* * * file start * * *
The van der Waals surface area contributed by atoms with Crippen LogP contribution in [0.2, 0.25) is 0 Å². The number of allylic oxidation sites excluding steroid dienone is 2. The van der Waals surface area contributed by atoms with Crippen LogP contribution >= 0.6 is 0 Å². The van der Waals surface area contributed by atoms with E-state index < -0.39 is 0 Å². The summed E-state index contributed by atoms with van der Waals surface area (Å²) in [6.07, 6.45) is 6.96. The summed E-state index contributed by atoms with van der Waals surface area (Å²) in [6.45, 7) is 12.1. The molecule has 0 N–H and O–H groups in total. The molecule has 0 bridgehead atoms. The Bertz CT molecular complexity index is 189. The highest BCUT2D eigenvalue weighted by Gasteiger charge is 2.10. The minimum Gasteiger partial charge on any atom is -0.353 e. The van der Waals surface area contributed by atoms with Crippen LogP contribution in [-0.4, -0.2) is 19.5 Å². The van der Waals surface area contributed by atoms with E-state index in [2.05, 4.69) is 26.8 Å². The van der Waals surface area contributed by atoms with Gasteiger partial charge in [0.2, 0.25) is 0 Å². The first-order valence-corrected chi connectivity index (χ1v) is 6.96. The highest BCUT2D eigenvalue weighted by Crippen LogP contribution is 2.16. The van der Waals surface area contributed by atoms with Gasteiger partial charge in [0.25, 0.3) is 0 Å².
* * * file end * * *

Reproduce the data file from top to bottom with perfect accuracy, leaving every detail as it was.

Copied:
The van der Waals surface area contributed by atoms with Crippen LogP contribution in [0.2, 0.25) is 0 Å². The number of allylic oxidation sites excluding steroid dienone is 2. The van der Waals surface area contributed by atoms with Crippen LogP contribution >= 0.6 is 0 Å². The van der Waals surface area contributed by atoms with E-state index < -0.39 is 0 Å². The summed E-state index contributed by atoms with van der Waals surface area (Å²) in [6.07, 6.45) is 6.96. The summed E-state index contributed by atoms with van der Waals surface area (Å²) in [6.45, 7) is 12.1. The molecule has 0 N–H and O–H groups in total. The molecule has 0 bridgehead atoms. The Bertz CT molecular complexity index is 189. The highest BCUT2D eigenvalue weighted by Gasteiger charge is 2.10. The minimum Gasteiger partial charge on any atom is -0.353 e. The van der Waals surface area contributed by atoms with Crippen LogP contribution in [-0.4, -0.2) is 19.5 Å². The van der Waals surface area contributed by atoms with E-state index in [2.05, 4.69) is 26.8 Å². The van der Waals surface area contributed by atoms with Gasteiger partial charge in [0.2, 0.25) is 0 Å². The first-order valence-corrected chi connectivity index (χ1v) is 6.96. The highest BCUT2D eigenvalue weighted by Crippen LogP contribution is 2.16. The van der Waals surface area contributed by atoms with Gasteiger partial charge in [0.25, 0.3) is 0 Å².